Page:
What Does Your Blood Type Mean for Your Health?
What Studies Suggest
Updated February 2023
There are eight main blood types:
- Type A-positive
- Type A-negative
- Type B-positive
- Type B-negative
- Type O-positive
- Type O-negative
- Type AB-positive
- Type AB-negative
What determines if your blood is positive or negative is the Rhesus (Rh) factor, which is an inherited protein in red blood cells. If your blood cells have the Rh protein, then you have a positive blood type. If there is no Rh protein in your blood cells, you have a negative blood type.
Knowing your blood type can be crucial in a medical emergency, but it can also offer some interesting insight into your health, according to Glenn E. Ramsey, MD.
Dr. Ramsey explains how your blood type may affect your health.
Of the eight main blood types, people with Type O have the lowest risk for heart attacks and blood clots in the legs and lungs. This may be because people with other blood types have higher levels of certain clotting factors, which are proteins that cause blood to coagulate (solidify). A heart-healthy lifestyle is particularly important for people with Type A, B and AB blood.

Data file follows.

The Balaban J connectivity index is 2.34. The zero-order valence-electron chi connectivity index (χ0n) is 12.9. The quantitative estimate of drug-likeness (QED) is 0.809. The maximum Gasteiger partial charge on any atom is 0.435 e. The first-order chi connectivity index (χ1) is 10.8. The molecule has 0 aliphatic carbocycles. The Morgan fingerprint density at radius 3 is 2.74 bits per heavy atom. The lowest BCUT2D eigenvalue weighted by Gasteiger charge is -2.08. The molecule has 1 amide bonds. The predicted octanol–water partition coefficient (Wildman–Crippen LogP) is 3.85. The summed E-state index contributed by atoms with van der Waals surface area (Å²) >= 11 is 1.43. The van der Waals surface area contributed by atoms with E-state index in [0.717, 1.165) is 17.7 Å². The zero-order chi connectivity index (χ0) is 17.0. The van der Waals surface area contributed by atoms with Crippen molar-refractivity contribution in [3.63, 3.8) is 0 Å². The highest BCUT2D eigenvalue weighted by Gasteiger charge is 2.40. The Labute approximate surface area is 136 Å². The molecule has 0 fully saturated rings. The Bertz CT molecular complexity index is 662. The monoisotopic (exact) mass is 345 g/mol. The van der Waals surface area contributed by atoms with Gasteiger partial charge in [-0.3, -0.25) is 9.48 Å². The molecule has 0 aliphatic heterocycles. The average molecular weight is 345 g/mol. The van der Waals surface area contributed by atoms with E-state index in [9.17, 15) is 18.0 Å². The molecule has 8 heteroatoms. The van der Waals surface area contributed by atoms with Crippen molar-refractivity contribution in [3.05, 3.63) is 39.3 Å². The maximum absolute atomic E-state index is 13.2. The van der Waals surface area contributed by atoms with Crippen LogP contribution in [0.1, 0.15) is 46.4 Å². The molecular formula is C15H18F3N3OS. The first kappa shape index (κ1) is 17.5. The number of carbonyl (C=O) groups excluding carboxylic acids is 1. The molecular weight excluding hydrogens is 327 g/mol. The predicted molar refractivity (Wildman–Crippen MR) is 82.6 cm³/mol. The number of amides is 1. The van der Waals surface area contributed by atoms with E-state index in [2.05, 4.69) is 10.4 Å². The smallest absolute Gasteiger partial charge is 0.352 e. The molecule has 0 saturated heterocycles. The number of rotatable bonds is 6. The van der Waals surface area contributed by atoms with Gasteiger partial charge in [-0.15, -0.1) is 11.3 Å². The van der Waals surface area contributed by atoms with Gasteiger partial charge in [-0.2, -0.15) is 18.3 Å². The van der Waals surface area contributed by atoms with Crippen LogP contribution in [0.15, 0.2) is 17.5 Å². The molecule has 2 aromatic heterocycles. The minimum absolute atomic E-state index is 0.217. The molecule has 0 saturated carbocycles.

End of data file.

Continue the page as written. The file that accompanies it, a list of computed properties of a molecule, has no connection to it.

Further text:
Studies have found that people with Type A or Type AB are at higher risk for gastric cancer. Additionally, if you have Type A, Type B or Type AB blood, you may have a higher risk for pancreatic cancer.
Research suggests that people with:
- Type A blood may be at higher risk for COVID-19 infection
- Type O blood may be somewhat less likely to test positive for COVID-19 and have less severe disease than people with other blood types
- Negative blood types may be also slightly less prone to COVID-19 infection
More data is still needed to confirm these hypotheses but the studies help physician-scientists learn more about how blood types affect health.Knowing your blood type is one more way to better understand and manage your health. While your blood type is genetic and cannot be altered, making healthy choices can help you reduce risks to your health.